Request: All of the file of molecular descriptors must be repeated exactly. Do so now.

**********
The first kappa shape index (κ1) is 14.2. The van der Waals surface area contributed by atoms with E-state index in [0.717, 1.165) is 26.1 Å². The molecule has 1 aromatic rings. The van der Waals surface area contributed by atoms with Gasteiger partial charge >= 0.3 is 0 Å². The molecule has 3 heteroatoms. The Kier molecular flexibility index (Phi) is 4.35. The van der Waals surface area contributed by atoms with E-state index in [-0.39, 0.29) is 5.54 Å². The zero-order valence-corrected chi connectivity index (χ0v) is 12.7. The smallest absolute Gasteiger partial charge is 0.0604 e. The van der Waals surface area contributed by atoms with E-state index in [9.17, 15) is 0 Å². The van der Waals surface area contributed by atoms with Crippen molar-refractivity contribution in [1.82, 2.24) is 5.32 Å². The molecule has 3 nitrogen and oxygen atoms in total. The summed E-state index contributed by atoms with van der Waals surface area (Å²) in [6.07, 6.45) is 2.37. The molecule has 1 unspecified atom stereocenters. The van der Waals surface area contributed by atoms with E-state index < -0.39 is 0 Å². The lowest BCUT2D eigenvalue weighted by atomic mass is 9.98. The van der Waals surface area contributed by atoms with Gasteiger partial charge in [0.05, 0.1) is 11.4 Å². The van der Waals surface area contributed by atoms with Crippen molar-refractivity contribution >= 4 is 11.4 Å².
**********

The first kappa shape index (κ1) is 14.2. The van der Waals surface area contributed by atoms with E-state index in [0.717, 1.165) is 26.1 Å². The molecule has 1 aromatic rings. The van der Waals surface area contributed by atoms with Gasteiger partial charge >= 0.3 is 0 Å². The molecule has 3 heteroatoms. The Kier molecular flexibility index (Phi) is 4.35. The van der Waals surface area contributed by atoms with E-state index in [-0.39, 0.29) is 5.54 Å². The zero-order valence-corrected chi connectivity index (χ0v) is 12.7. The smallest absolute Gasteiger partial charge is 0.0604 e. The van der Waals surface area contributed by atoms with E-state index in [9.17, 15) is 0 Å². The van der Waals surface area contributed by atoms with Crippen molar-refractivity contribution in [1.82, 2.24) is 5.32 Å². The molecule has 3 nitrogen and oxygen atoms in total. The summed E-state index contributed by atoms with van der Waals surface area (Å²) in [6.07, 6.45) is 2.37. The molecule has 1 unspecified atom stereocenters. The van der Waals surface area contributed by atoms with E-state index < -0.39 is 0 Å². The lowest BCUT2D eigenvalue weighted by atomic mass is 9.98. The van der Waals surface area contributed by atoms with Gasteiger partial charge in [0.05, 0.1) is 11.4 Å². The van der Waals surface area contributed by atoms with Crippen molar-refractivity contribution >= 4 is 11.4 Å².